Batman: The Animated Series debuted in 1992 and was immediately recognized for its clever writing, complex characters, and solid plots. It was something of an anomaly for a children's show because it was neither simplistic nor pandering. Instead, it showed real problems and real consequences, which helped it gain a following among adults as well. And the writers didn't ignore their older audience; there are a few adult jokes in Batman: The Animated Series that you might have missed as a child.
There's sexual innuendo, IRS problems, references to movies from 1946 - you know, all things five-to-eight-year-olds in 1992 would definitely understand. Some of these age-unsuitable jokes from Batman: The Animated Series are subtle - others are... not. Take a look at this list and vote up the jokes and references you totally missed as a kid.
"Beware the Creeper," is technically from The New Batman Adventures, but since that series was just a continuation of Batman: The Animated Series on a different network, this moment totally counts. In this episode, Harley takes her relationship with Joker to the next level with some REALLY strong innuendo for a kids' show. She pops out of a whipped cream pie while attempting to seduce "Mr. J"... and in doing so, asks him if he wants to taste her "cream." No, really.
Harley Quinn threw out sexual innuendo left and right in The New Batman Adventures (which is what The WB retitled Batman: The Animated Series when it moved over from Fox). In "Mad Love," Harley decides to lose the jumpsuit and put on something revealing, and asks Joker if he wants to "rev up [his] Harley." Harley, we know you want to hook up with Joker, but that's a bit much.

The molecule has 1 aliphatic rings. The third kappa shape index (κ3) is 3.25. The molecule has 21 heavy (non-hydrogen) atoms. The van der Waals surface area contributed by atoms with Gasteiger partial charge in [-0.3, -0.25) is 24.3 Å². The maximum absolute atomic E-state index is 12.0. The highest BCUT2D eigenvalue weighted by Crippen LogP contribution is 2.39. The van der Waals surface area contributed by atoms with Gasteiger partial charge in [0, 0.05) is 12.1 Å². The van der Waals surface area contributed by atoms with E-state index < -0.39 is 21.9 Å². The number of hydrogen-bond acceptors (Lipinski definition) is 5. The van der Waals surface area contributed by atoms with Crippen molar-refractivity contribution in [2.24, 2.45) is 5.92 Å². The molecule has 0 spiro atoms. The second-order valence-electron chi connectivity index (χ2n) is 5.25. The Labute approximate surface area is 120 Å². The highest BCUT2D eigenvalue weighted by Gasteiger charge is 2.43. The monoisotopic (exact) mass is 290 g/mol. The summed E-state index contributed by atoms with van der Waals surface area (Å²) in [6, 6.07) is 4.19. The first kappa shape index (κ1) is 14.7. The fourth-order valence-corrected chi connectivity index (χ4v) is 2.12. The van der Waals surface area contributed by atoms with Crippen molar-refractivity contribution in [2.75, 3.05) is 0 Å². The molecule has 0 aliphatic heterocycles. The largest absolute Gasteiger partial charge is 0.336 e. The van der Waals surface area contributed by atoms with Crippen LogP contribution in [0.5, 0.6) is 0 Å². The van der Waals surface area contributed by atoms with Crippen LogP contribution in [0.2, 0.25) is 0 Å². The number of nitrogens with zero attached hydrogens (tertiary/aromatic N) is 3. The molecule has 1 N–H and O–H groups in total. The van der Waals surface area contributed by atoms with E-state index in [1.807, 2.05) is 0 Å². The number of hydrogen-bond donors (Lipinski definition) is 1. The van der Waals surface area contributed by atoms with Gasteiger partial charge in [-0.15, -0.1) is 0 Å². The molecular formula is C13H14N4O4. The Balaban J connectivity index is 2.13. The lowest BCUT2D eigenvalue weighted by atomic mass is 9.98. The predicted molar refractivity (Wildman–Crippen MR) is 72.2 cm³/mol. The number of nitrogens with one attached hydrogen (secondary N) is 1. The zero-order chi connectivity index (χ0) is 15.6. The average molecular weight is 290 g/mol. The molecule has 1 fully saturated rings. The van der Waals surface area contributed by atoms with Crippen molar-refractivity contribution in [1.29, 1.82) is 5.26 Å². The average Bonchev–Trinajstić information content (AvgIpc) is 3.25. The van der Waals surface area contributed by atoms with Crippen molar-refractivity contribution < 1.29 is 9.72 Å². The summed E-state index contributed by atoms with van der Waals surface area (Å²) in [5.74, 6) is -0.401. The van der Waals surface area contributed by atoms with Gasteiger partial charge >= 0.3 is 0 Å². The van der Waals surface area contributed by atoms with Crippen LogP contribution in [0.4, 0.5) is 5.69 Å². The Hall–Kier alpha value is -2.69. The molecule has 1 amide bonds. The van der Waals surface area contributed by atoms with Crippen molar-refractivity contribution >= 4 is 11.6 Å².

Check out this epic battle between Harley and this mystery character that's hilarious and classic HQ.
The Joker seems to most kids like a bad guy who would do just about anything or take on anyone. But there's ONE group who he won't take on: the IRS. In "Joker's Millions," he makes a passing comment about how he always pays his taxes. Why? 'Cuz while he's crazy enough to fight the Batman, he won't take on the IRS.
In "The Man Who Killed Batman," Harley Quinn disguised herself as a lawyer to bust a criminal named Sidney out of jail. Detective Bullock thinks he recognizes Harley, and says, "Hey, don't I know you from somewhere?"
Harley responds, "I believe I served you a subpoena once... a small subpoena."
And with that, she exits, a confused Sidney in tow.